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The weekend's best live music: Ghostland Observatory, STS9, Warped Tour and more

Catch Ministry this Sunday night at the Ogden Theatre.
Catch Ministry this Sunday night at the Ogden Theatre.

Welcome to the weekend! Another diverse lineup of musical goodness awaits you. Tonight at Red Rocks, Ghostland Observatory and MiM0SA kick off two nights of electronic goodness that will culminate with a show featuring STS9 tomorrow night. And there's a full slate of rock on tap as well, including Ministry on Sunday night at the Ogden and the Vans Warped Tour on Sunday afternoon at Sports Authority Field at Mile High with Breathe Carolina and more. Elsewhere, Toby Keith is at Comfort Dental, Richard Thompson is at the Boulder Theater, Tennis is at Chatauqua, Munly & the Lupercalians is at Bender's, Junior Brown is at the Walnut Room and more. Page down for a full rundown of the weekend's best bets for live music.


FRIDAY, JUNE 15

GHOSTLAND OBSERVATORY @ RED ROCKS AMPHITHEATRE

See Also: Win tickets to see Ghostland Observatory and MiM0SA

Austin's Ghostland Observatory is more than just another pair of sweaty dudes making party music. Aaron Behrens and Thomas Turner crank up the heat on this formula by combining filthy French electro with '60s soul and plenty of '80s synth pop. While Turner churns out beats that butts can't resist, Behrens belts out vocals that combine Al Green's potent lust, Brad Delp's cock-rock croon and Michael Hutchence's oversexed come-ons. Turner -- who often appears in a lamé cape -- holds down the tracks and occasionally rocks a drum kit, but the frontman is the undeniable secret weapon in the act's live show. In his long braids and tight pants, Behrens works a Native American sex-god look, grinding his pelvis and prowling around the stage with PG-13 prowess. It's a sweaty seduction scene that lures many observers right on stage to join the party.

TOBY KEITH @ COMFORT DENTAL AMPHITHEATRE Those of you who hate Big Toby's right-wing orthodoxy are making a mistake if you reject his music, too. Sure, he's got a reactionary streak an acre wide, but so do Merle Haggard and plenty of other country artists worth hearing. Dismissing him because he's not the Dixie Chicks's ideological cousin is like expecting Lauryn Hill fans to burn all their Jay-Z discs. Besides, Keith's politically incorrect style is a gigantic relief, given the considerable percentage of Trashville contemporaries who are sensitive, mature and monumentally dull.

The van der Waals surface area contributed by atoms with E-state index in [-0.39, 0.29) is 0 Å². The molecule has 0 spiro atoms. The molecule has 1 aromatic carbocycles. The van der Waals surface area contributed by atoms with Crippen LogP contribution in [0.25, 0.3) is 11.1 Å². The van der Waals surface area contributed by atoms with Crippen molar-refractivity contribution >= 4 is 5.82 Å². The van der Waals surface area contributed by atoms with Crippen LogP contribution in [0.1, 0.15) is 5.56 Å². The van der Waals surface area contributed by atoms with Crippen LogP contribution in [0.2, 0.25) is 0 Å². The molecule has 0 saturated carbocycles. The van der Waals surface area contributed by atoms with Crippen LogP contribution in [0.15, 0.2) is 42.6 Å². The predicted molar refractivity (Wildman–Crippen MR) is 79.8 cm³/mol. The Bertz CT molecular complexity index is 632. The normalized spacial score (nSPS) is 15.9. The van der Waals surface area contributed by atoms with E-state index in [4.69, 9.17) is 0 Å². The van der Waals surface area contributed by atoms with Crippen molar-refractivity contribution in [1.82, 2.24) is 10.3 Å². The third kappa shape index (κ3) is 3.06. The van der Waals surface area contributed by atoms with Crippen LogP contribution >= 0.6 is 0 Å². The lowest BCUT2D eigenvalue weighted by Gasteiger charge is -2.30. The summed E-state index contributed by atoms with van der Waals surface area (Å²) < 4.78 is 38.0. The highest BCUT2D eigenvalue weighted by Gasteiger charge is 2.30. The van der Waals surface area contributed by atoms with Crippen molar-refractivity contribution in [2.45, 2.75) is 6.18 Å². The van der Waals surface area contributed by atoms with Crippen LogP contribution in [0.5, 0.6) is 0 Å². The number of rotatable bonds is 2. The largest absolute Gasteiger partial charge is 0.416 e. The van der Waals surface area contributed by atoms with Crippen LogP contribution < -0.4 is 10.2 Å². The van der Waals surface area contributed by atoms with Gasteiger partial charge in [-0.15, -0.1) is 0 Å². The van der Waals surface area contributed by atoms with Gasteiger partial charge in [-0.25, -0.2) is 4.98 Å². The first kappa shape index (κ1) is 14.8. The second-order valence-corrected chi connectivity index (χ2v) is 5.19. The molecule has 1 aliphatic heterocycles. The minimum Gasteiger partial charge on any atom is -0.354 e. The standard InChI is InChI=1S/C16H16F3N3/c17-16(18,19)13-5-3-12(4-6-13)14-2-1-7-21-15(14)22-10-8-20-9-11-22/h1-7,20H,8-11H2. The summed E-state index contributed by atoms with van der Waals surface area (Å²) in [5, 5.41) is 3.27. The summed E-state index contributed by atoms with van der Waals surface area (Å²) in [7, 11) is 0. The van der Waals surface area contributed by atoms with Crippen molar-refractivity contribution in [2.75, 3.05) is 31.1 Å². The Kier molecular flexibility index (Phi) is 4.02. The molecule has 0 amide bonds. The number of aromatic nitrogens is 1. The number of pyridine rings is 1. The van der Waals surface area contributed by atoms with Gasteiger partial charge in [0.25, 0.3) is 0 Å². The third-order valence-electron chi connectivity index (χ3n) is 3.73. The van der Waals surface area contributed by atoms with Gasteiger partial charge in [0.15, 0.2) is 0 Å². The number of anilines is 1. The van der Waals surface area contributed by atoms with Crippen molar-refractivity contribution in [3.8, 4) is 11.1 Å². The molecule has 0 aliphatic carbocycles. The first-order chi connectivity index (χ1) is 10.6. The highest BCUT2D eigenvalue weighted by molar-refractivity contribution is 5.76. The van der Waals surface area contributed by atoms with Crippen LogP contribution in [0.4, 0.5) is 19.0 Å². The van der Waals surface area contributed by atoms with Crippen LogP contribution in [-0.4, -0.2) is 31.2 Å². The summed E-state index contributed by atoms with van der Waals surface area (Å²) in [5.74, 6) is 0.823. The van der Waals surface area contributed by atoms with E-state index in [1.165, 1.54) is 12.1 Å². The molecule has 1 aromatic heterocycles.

JUNIOR BROWN @ THE WALNUT ROOM Junior Brown is more than just a hot picker. He's a first-rate songwriter with a penchant for both clever wordplay ("Venom Wearin' Denim") and serious topics ("Don't Sell the Farm"). He's got a resonant baritone voice that evokes such country-music legends as Ernest Tubb and Ray Price. It's on his guit-steel, however, that Brown has made his mark, and, like the gapers who worship at his feet, he's been something of a guitar geek for most of his life.

MUNLY & THE LUPERCALIANS @ BENDER'S TAVERN Jay Munly's presence can be a bit frightening at times. And with some of the Lupercalians wearing black robes and cone hats and others wearing burlap hoods at their shows, the whole experience treads on the verge of being downright creepy -- probably not something you'd want to take your five-year-old daughter to. But if you wanted her, or anyone else, to get a completely different take on the children's tale Peter and the Wolf, written over seventy years ago by Russian composer Sergei Prokofiev, just park her between a pair of speakers and have her behold the dark glory of Munly & the Lupercalians' Petr & the Wulf. There's still some of the gothic country of Slim Cessna's Auto Club, of which Munly is co-frontman, but sometimes the twang is stripped away in favor of a completely different musical experience that can be as joyous as it is sinister.

Check out our newly revamped concert calendar for a complete listing of all of tonight's shows. Page down for rundown of tomorrow night's best bets.

 


SATURDAY, JUNE 16

STS9 @ RED ROCKS AMPHITHEATRE

Inspired by the Mayan calendar's succession, STS9 has developed a one-of-a-kind musical experience in the form of a tour dubbed the Great Cycle Spectacles, a presentation of art, imagination and music performed by one of the most sought-after psychedelic jam-rock bands going right now. After a successful tour following bassist David Murphy's brain-tumor surgery last year, STS9 headlined festivals alongside Ghostland Observatory, Pretty Lights, Rusko and Snoop Dogg, culminating in a tour-ending sell-out show at Red Rocks. With more than a decade in the scene and eleven studio albums under its belt, STS9 has more than fulfilled its stated mission to "make electronic music relevant again," and the Great Cycle Spectacles tour should further cement that notion.